February 7 brings a first for the 48 year old, a foray into the graphic novel cinematization realm. In Warner Bros. Birds of Prey, he plays Gotham City crime lord, Black Mask, who battles with Quinn (Margot Robbie), Black Canary ( Jurnee Smollett Bell), Huntress (Mary Elizabeth Winstead), and Renee Montoya (Rosie Perez) the last four characters part of the all-female DC Comics superhero team, Birds of Prey. Also in the cast is 13 year old Ella Jay Basco, who plays future Batgirl Cassandra Cain. This is the eighth DC Extended Universe film, and Yan’s direction is complemented by a script written by Christina Hodson (screenwriter for 2018’s, Bumblebee).
His name Roman Sionis in the graphic novels, McGregor’s character is the scion of a wealthy family who winds up murdering his parents and taking control of the clan business. Psychologically fracturing in his unwillingness to accept responsibility for the crimes, he breaks off a piece of his father’s grave and fashions a mask with it before leading the False Face Society of Gotham gang.
“[He is] an absolute narcissist, spoiled in his upbringing to the point of having no contact with what life or people are about,” explained McGregor in an interview with Men’s Journal, “…who has a skin this thin and wants nothing more than to be the center of attention.”
To add to these charms, Black Mask is also an inveterate hater of women, and the articulation of that pathology was described by the actor in an interview with the French language version of Premiere.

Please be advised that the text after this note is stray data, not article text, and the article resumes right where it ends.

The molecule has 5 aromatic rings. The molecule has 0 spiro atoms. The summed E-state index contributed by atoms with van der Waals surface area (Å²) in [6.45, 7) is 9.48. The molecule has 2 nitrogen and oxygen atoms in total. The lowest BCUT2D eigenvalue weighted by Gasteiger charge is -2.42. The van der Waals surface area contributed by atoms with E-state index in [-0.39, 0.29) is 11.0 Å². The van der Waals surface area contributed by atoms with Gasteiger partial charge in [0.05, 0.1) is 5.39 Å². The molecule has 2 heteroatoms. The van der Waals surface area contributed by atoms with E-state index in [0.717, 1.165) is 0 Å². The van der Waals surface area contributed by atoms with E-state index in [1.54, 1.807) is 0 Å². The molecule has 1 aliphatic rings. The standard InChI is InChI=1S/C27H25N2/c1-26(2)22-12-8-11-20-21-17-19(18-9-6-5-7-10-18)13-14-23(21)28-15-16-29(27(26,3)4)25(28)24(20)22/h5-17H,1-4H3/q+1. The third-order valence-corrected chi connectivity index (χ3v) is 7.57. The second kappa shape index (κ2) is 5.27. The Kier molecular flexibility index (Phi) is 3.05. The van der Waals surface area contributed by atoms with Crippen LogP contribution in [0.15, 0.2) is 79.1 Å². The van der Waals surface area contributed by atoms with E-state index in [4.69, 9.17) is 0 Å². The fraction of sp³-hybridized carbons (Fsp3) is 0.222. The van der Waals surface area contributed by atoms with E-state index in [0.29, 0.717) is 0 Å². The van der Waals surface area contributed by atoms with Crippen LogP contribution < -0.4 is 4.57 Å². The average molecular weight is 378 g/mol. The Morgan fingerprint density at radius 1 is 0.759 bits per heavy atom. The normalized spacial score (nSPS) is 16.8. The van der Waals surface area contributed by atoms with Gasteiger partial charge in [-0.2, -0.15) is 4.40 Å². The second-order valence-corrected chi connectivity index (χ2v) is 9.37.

“There is in the script a real look on misogyny,” he said, “and I think we need that. We need to be more aware of how we behave with the opposite sex. We need to be taught to change. Misogynists in movies are often extreme: they rape, they beat women…and it is legitimate to represent people like that because they exist and they are obviously the worst. But in the Birds of Prey dialogue, there is always a hint of everyday misogyny [too], of those things you say as a man you do not even realize, mansplaining…and it’s in the script in a very subtle way. I found that brilliant.”
Next up in the professional roster will be McGregor’s return as Obi Wan Kenobi for Disney+’s new Star Wars series, of which The Mandalorian and Rogue One are the first and second installments. Release date and other details were sparse at press time, but a best guess for rollout is mid-2021.
“It wasn’t always going to be a series, not initially,” he revealed in October to comingsoon.net. When we first started talking… that wasn’t really in the cards, but everything’s changed so much so quickly [Lucas lm was purchased by Disney in 2012]. I’m really into the idea to be able to tell the story over several hours instead of just one hit. I think it’s going to be quite cool.”
Also a longtime philanthropist, McGregor has served as a Goodwill Ambassador for the United Nations International Children’s Emergency Fund (UNICEF) since 2004, in an effort to boost its 73 year old mission of providing humanitarian and developmental assistance to children and mothers in developing countries. Site trips in that capacity included a 2016 visit to northern Iraq, where he witnessed how conflicts sweeping across that nation and Syria were (and are) devastating children’s lives. His 2013 appointment as an Offier of the Order of the British Empire was in part a recognition of these efforts, as was his 2016 BAFTA Britannia Humanitarian Award presentation. He’s also a supporter of Make Poverty History and 21st Century Leaders.
McGregor married production designer, Eve Mavrakis, in 1995, though led for divorce in 2018, and the couple have four daughters together. Most recently he has been dating Fargo and Birds of Prey co-star, Mary Elizabeth Winstead.